Introducing Mayabunder & Around

In ‘upper’ Middle Andaman, Mayabunder is most famous for its villages inhabited by Karen, members of a Burmese hill tribe who were relocated here during the British colonial period. Sea’n’Sand is easily the best place to stay with comfortable rooms, attractive bamboo restaurant and bar. It's run by Titus and Elizabeth (and their extended Karen family), who are a good source for everything Mayabunder. It’s a low-key destination and will appeal to travellers looking for an experience away from the crowds.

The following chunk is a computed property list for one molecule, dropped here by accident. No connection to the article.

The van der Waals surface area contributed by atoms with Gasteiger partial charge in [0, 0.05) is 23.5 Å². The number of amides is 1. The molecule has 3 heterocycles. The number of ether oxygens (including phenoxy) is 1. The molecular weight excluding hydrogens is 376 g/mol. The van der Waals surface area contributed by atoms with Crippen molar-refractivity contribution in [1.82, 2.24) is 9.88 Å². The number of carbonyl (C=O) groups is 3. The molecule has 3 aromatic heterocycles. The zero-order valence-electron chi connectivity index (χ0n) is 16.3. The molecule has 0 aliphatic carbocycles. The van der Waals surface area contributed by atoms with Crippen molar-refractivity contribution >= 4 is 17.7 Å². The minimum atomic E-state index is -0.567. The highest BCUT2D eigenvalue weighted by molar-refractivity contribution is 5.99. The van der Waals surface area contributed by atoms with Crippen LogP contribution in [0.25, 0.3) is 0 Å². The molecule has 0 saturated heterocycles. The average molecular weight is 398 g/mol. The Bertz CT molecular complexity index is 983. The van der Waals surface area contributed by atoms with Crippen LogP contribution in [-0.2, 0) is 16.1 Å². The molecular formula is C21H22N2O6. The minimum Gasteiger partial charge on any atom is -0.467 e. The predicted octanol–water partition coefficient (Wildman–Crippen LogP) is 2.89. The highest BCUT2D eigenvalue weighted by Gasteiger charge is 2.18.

You can go on a range of day tours, with the highlight being jungle trekking at creepy Interview Island (boat ₹4000 fits eight people), inhabited by a population of 42 wild elephants, released after a logging company closed for business in the 1950s. You’ll feel very off the beaten track here. Armed guards accompany you in case of elephant encounters. A permit (₹500) is required, which is best organised by faxing your permit to Titus at Sea’n’Sand. Other trips include Forty One Caves, where hawabills make their highly prized edible nests, and snorkelling off Avis Island.

Mayabunder, 71km north of Rangat, is linked by daily buses from Port Blair (₹180, 10 hours) and by thrice-weekly ferries. There’s an unreliable ATM here.

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